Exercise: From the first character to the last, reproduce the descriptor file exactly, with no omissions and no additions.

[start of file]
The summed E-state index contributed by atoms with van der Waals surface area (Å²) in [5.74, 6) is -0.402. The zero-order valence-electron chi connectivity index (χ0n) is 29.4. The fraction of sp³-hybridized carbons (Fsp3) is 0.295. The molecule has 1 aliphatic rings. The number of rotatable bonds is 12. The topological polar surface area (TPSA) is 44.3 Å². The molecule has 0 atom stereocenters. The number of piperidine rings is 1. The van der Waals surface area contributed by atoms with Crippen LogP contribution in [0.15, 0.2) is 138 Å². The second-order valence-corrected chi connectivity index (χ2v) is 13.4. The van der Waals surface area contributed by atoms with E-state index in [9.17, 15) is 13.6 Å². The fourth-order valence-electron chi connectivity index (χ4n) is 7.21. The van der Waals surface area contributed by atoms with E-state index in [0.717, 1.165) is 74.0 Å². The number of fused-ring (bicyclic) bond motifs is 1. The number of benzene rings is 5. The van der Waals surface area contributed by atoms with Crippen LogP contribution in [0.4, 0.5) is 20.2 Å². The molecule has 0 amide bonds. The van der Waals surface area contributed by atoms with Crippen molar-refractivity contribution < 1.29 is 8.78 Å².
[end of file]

The summed E-state index contributed by atoms with van der Waals surface area (Å²) in [5.74, 6) is -0.402. The zero-order valence-electron chi connectivity index (χ0n) is 29.4. The fraction of sp³-hybridized carbons (Fsp3) is 0.295. The molecule has 1 aliphatic rings. The number of rotatable bonds is 12. The topological polar surface area (TPSA) is 44.3 Å². The molecule has 0 atom stereocenters. The number of piperidine rings is 1. The van der Waals surface area contributed by atoms with Crippen LogP contribution in [0.15, 0.2) is 138 Å². The second-order valence-corrected chi connectivity index (χ2v) is 13.4. The van der Waals surface area contributed by atoms with E-state index in [9.17, 15) is 13.6 Å². The fourth-order valence-electron chi connectivity index (χ4n) is 7.21. The van der Waals surface area contributed by atoms with E-state index in [0.717, 1.165) is 74.0 Å². The number of fused-ring (bicyclic) bond motifs is 1. The number of benzene rings is 5. The van der Waals surface area contributed by atoms with Crippen LogP contribution in [0.4, 0.5) is 20.2 Å². The molecule has 0 amide bonds. The van der Waals surface area contributed by atoms with Crippen molar-refractivity contribution < 1.29 is 8.78 Å².